HomeAbout UsReform InitiativesResourcesArchivesContact Us





Advocate - Baton Rouge, La. 

Voters speak loudly on levees *** Blanco faced with naming boards 

Date: Oct 2, 2006


Naming two new boards to manage flood and hurricane protection in southeast Louisiana is next on the agenda after voters on Saturday resoundingly approved a plan to overhaul levee oversight after Hurricane Katrina.

The proposal, Constitutional Amendment No. 3, won approval from 81 percent of voters compared with 19 percent who voted against it.

Gov. Kathleen Blanco, who backed the measure, said overwhelming voter support for the amendment showed voters are in no mood for business as usual.

"People really care about basic reform in Louisiana," Blanco said.

The levee plan was one of 13 constitutional amendments on the ballot Saturday. All the amendments appeared to pass, according to unofficial returns.

About 22 percent of Louisiana's 2.9 million registered voters made it to the polls Saturday.

Constitutional Amendments Nos. 1, 2 and 3, which passed by about 4-to-1 margins, are designed to improve coastal protection after last year's deadly hurricane season.

The vote means that long-criticized levee boards in Orleans Parish and elsewhere will go out of business on Jan. 1.

In their place will be two new regional boards, with a huge difference in makeup from the previous levee boards, to regulate levees in the New Orleans area and nearby parishes.

The new setup is called the Southeast Louisiana Flood Protection Authority.

An 11-member panel will regulate levees and flood and hurricane protection in all or parts of seven parishes east of the Mississippi River. It will be called the east bank of the authority.

The other board, this one with seven members, will oversee storm protection in two parishes west of the river. It will be called the west bank of the authority.

Both will be under the Coastal Protection and Restoration Authority, which will be the single state panel sought by the federal government to oversee construction, operation and maintenance of hurricane, storm damage reduction and flood control projects.

The next step is for Blanco and the Secretary of State's Office to kick off the process of naming the two panels, said Sen. Walter Boasso, R-Arabi, and chief legislative sponsor of the proposal.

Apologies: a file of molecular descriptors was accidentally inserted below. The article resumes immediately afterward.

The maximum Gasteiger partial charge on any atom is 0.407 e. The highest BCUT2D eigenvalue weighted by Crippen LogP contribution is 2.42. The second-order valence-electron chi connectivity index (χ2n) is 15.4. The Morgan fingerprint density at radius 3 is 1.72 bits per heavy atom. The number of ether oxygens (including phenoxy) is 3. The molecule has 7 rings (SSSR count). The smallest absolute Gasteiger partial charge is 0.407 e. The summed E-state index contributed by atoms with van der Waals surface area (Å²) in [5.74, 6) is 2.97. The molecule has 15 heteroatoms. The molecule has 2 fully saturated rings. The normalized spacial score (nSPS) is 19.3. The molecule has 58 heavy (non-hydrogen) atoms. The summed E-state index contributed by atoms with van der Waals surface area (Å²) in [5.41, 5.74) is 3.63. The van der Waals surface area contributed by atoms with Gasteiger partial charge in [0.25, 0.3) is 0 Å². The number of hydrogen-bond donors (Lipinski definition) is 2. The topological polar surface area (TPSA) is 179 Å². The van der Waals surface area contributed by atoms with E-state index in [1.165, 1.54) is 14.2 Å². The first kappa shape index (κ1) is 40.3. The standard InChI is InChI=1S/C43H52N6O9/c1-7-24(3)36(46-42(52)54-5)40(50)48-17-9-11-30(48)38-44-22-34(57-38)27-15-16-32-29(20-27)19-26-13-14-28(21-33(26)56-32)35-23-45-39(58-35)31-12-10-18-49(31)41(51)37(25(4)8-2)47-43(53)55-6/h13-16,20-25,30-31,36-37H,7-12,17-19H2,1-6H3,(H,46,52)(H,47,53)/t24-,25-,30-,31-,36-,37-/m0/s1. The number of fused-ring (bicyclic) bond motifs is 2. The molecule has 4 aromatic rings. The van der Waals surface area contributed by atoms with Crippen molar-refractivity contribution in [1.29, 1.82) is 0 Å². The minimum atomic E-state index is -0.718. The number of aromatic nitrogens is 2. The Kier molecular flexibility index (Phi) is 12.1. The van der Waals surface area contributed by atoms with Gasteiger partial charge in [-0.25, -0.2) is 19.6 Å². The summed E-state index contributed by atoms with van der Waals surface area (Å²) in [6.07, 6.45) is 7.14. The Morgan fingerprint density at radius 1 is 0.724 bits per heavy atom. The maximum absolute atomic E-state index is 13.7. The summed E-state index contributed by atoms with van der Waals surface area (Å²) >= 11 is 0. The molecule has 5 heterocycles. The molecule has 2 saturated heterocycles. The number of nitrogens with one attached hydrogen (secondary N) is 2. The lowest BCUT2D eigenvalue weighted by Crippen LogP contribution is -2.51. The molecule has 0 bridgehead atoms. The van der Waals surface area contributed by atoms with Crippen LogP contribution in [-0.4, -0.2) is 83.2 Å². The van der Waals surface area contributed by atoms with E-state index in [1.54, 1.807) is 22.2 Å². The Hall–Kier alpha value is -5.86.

"Everybody is expecting to have this handled by Jan. 1 because there won't be any levee boards by that time," Boasso said.

Blanco agreed.

"We need to identify people that do not have conflicts of interest and who would be available to serve," she said in an interview with reporters on Saturday night.

The 11-member east-bank group will have to include five engineers or other professionals from related groups, three professionals from other areas and three at-large members.

It will oversee most of the Orleans Levee District, East Jefferson, St. Bernard; the newly created St. Tammany and Tangipahoa levee districts and parts of St. John the Baptist and St. Charles parishes.

The seven-member west bank group will include three engineers or others from related fields; two professionals from other areas and two at-large members. It will regulate the West Jefferson levee district and parts of the Orleans Levee district that are west of the Mississippi River.

Ruthie Frierson is chairwoman of Citizens for 1 Greater New Orleans, which backed the levee measure and played a key role in getting it through the Legislature earlier this year.

Boasso said Frierson's group deserves credit.

"They were relentless," he said.

One of the big benefits of the new system, Frierson said, will be better boards to oversee levees.

"The boards will consist of people who have experience in engineering backgrounds, hydrology, geology and other relevant fields," she said. "They will be making decisions on levee safety, not politics."

Voters also approved Constitutional Amendment No. 1 by a margin of 82 percent in favor to 18 percent against. It authorizes the use of oil and gas revenue for coastal restoration, hurricane protection and structures affected by wetland losses.

The state collects about $30 million a year. However, Louisiana's congressional delegation is trying to win approval for federal legislation that would boost that aid as high as $2 billion per year.

A bid to work out a compromise on Congress was delayed last week, hurting chances for an agreement this year.

"I am extremely worried," Blanco said.

Voters also approved Constitutional Amendment No. 2 by a margin of 79 percent in favor and 21 percent against. It would funnel new state funds into coastal restoration efforts.

The source of the money would be the state's share of a national tobacco lawsuit settlement. States sued tobacco firms in the 1990s over the costs of medical treatment for smoking-related illnesses.

Louisiana has already sold 60 percent of its share of future payments for $4.6 billion. The amendment approved Saturday says that, if the rest is sold, half of the proceeds - an estimated $200 million - would go to coastal restoration.

"That will really gives us a great little jumpstart as we move forward with this comprehensive plan," said Sidney Coffee, Blanco's executive assistant for coastal activities.


Reproduced with permission of the copyright owner. Further reproduction or distribution is prohibited without permission.


September 2006